Although COVID-19 and the current governor’s unprecedented number of vetoes have obstructed many of her committee’s bills, she is proud of those that were passed into law. These include a bill that protects provisions of the Affordable Care Act at the state level, another bill that caps out-of-pocket costs for insulin, requires insurers to cover the cost of EpiPens, and allows the wholesale importation of drugs to reduce costs.
Integrity, respect for others, and taking responsibility are among the values that guide Tina’s work as a State Rep. She explains that growing up, “integrity was a lesson we learned every day,” because it meant everything to her father, “a blue-collar guy who was a Democrat all of his life.”
Tina and her husband Tom, who works for the Department of Environmental Services in Concord and is a former State Rep, are long-time residents of Dover, having moved here in 1988. They have two adult children; a daughter who is finishing her Bachelor’s in Business Management and a son who is an Automation Engineer. Spending time with family, sitting by their firepit listening to music, reading, and doing jigsaw puzzles are among her leisure activities. She has also volunteered at Wentworth-Douglass Hospital and is on the Riverside Rest Home Committee as part of the Community Delegation.
Tina wants voters to know that she is committed to working hard to represent Dover citizens, always taking the community’s interests into account. She is hopeful about the future. Tina believes “we need to unify and heal” and that Joe Biden and Kamala Harris could help “repair the country and restore integrity, empathy, and trust.”
Peter Schmidt, Wards 1 & 2
by Claire Brown
Re-election to the New Hampshire House would enable Rep. Peter Schmidt to focus on issues that demonstrate the scope of his priorities, from local to global levels, with equal passion.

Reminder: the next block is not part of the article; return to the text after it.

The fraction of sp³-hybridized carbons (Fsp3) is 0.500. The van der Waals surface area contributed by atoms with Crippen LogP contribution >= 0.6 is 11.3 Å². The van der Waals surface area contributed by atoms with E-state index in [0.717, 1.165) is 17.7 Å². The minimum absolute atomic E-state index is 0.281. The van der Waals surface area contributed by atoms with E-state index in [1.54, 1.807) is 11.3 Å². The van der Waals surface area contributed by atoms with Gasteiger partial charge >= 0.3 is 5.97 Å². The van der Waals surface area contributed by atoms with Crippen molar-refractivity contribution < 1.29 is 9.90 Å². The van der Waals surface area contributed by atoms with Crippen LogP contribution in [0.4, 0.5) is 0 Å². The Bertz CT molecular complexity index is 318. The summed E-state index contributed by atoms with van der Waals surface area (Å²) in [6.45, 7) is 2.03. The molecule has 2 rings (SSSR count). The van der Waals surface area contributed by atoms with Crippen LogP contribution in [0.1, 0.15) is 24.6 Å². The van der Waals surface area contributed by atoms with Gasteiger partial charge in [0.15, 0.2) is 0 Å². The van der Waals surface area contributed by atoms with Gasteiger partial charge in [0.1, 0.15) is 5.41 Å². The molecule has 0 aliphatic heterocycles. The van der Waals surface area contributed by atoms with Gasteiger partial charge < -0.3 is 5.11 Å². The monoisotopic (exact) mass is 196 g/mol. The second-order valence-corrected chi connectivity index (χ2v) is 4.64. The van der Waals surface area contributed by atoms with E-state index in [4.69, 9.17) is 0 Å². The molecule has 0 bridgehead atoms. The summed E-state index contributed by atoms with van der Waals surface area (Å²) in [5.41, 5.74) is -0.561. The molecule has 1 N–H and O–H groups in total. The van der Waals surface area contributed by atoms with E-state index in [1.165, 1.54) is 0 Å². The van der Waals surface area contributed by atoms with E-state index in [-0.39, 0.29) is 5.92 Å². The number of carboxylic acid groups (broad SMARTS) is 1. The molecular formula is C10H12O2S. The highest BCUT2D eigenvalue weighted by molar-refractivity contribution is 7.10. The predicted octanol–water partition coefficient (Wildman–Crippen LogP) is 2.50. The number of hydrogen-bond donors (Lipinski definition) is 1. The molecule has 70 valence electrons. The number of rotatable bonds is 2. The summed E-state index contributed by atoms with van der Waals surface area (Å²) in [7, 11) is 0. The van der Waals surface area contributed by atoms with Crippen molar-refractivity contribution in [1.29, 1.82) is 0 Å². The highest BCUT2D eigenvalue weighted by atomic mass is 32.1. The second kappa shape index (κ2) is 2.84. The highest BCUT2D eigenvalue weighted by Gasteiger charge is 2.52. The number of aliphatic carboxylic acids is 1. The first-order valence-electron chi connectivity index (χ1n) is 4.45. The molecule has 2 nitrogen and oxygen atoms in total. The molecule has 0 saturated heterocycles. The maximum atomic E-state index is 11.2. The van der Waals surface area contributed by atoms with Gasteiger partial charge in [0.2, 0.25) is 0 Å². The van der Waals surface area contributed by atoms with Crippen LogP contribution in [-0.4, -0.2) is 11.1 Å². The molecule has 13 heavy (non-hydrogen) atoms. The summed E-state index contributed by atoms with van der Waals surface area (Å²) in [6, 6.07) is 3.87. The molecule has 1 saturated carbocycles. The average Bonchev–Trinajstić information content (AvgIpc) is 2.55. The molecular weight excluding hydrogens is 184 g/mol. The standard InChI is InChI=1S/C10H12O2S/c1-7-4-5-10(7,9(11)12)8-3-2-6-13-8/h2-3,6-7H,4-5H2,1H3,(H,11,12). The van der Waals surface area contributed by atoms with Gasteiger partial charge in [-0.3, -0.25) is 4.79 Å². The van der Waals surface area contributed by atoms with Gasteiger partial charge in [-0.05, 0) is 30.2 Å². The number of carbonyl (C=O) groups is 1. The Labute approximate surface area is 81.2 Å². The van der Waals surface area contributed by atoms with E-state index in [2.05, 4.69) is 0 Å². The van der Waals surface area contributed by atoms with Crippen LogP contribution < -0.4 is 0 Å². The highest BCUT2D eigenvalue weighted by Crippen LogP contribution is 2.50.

As a member of the Executive Departments and Administration Committee, Peter works on regulatory legislation that affects the everyday lives of citizens. He notes that although many of the committee’s issues may "fly under the radar, they keep the machinery running” to ensure New Hampshire remains “a wonderful place to live.”
Peter’s other major priority affects Granite Staters as citizens of the world. Climate change, he believes, “is the greatest peril of our time.” In addition to rising sea levels affecting America’s coasts, including southeast New Hampshire, violent weather events are presently impacting our lives and will likely increase impact, in the near and distant future, in unimaginable ways. If re-elected, Peter will continue to support bills addressing climate change concerns “It’s real, it’s urgent; we can’t close our eyes or wish it away. We need a Democratic majority for real progress.”
That majority is increasingly important because the Governor is undermining the electoral process by vetoing a large, unprecedented number of bills – often bipartisan – that affect all aspects of life, Peter believes. “Governor Sununu is frustrating the electoral results by cancelling the accomplishments the Democratic majority legislature was sent to Concord to accomplish."
If voters of Dover Wards 1 and 2, Strafford District 19 re-elect Peter, it will be for a tenth term. After moving to New Hampshire 30 years ago, he wound up teaching German at the University of New Hampshire for about a decade before serving on the Dover City Council for three years.
As a Representative, Peter’s commitment to constituents is straightforward: participate in committee work as well as attend sessions to both initiate and support measures that represent Democratic values. “It’s the job voters have sent me to Concord to do,” he states.
Although legislative work keeps Peter busy, he enjoys choral singing and ballroom dancing as hobbies. Because of COVID-19, he isn’t presently singing with a group, but it’s certain he’ll have lots of opportunities to use his voice and footwork in Concord.